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CCN says devolution to county areas could be levelling up ‘game changer’

The County Councils Network (CCN) has written to the Prime Minister to say devolution to county areas could be a ‘game changer’ for levelling up the country and councils stand ready to turn this into a reality.

The network has written to Boris Johnson following his speech where he promised to ‘rewrite’ the rulebook on devolution, offering the same powers to county areas as those given to city regions in devolution deals in previous years, 
as just three counties have so far secured a deal.

It comes as a new report, ‘Future of Local Government’, concludes that councils must play an integral role in the economic and social rebuild of the country.

CCN’s letter backs the Prime Minister’s commitments, saying that devolution to counties could be a ‘game changer’ for levelling up.

It outlines that county leaders stand ready to deliver the government’s agenda ‘through substantive devolved powers that until now have only been available to mayors in the city regions’.

The letter urges ministers to ensure that county councils and unitary authorities lead negotiations with government to secure powers in areas, such as transport, infrastructure and skills, which could have a major impact on rebuilding communities.

Over the summer, CCN had warned that county areas cannot be bypassed when it comes to levelling up.

Written by the network’s Chairman, Councillor Tim Oliver, CCN’s letter says that councils need to be ‘bold and ambitious’ and with government’s backing.

He is ‘certain our councils have the expertise, local knowledge and capacity’ to bring forward exciting proposals with local partners.

The letter comes as the report urges national and local government to take a ‘golden opportunity’ to empower councils to lead the levelling up agenda in England and for local authorities to fundamentally ‘rethink’ their role in society.

The report concludes that England needs its councils to do ‘more than just survive’ and should lead the response to the biggest challenges facing the country.

Produced following discussions with a wide range of council Leaders and Chief Executives, it says that the Prime Minister’s promise of devolution to counties should be used as a catalyst for transforming councils over the next decade.

It says that ending the inequity in devolved powers requires county and unitary councils to lead negotiations for their areas and that the Levelling Up White Paper should set out a ‘clear and equitable framework’ for councils to secure powers over infrastructure, transport, and skills.

The report argues that Ministers must put county authorities in the ‘driving seat’ to deliver the Prime Minister’s devolution ambitions outside major cities.

It also reveals that yearly increases in people needing local services and rising costs of delivering those services will mean councils will be required to spend an extra £15.9bn annually by 2030.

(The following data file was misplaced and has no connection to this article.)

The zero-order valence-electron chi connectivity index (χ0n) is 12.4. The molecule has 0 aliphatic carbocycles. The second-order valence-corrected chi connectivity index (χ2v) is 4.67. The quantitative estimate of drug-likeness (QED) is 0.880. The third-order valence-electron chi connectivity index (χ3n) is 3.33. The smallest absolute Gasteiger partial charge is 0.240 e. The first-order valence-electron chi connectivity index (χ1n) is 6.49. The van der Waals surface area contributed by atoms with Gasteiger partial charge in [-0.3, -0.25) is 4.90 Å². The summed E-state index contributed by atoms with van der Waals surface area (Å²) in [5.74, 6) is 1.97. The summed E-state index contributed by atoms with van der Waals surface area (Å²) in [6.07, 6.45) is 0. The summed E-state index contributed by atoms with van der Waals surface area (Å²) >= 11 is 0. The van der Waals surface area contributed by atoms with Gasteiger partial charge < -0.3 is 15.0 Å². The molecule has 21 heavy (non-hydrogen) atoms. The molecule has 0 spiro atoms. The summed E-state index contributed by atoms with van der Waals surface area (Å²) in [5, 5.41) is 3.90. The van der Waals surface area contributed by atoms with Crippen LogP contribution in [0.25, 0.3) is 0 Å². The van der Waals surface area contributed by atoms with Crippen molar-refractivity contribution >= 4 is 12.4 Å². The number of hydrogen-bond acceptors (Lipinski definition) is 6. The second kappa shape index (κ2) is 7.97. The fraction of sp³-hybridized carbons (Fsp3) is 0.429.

County authorities are set to see the largest increase in costs, some £5.4bn, with care services consuming almost 70% of their total budgets by 2030.

To meet these rising costs and to level up left behind parts of England, the report concludes that councils need a ‘sustainable funding model’, moving away from the sporadic use of short-term funding pots to enable local government to make strategic investments in local areas.

Encouraging councils to ‘rethink’ their organisations and role in society, the report calls for councils to accelerate change and investment in the leaders of tomorrow, take an active role in shaping places, build more flexible working arrangements for their workforce and embrace technology and automation in the delivery of services.

Commenting, Chairman-Elect of the County Councils Network, Councillor Tim Oliver said:

“The Prime Minister’s commitment to rewrite the rule book on devolution to counties could be a game changer for the levelling up agenda, demonstrating a real vote in confidence for ambitious local leadership outside our major cities.

“We now need words to turn into action on the ground, with this report backing county and unitary authorities to lead negotiations and work with partners to secure substantive powers in areas, such as infrastructure, transport, and skills.

“Today’s report showcases local government’s achievements during the pandemic and rightly concludes that it is best to lead the charge on the most pressing social and economic challenges in our communities.

“More than ever before, England needs its councils to do more than survive. It needs us to be proactive, engaging and resilient, capable of helping people achieve their aspirations and in supporting local populations as they look to recover and rebuild.

“But as this analysis shows, local government is currently hamstrung by a lack of funding. Councils have operated hand-to-mouth for the last decade and demand for services is set to rise sharply.

“It rightly concludes that local government needs sustainable long-term funding, while also throwing down the gauntlet to councils to fundamentally change how they operate.”

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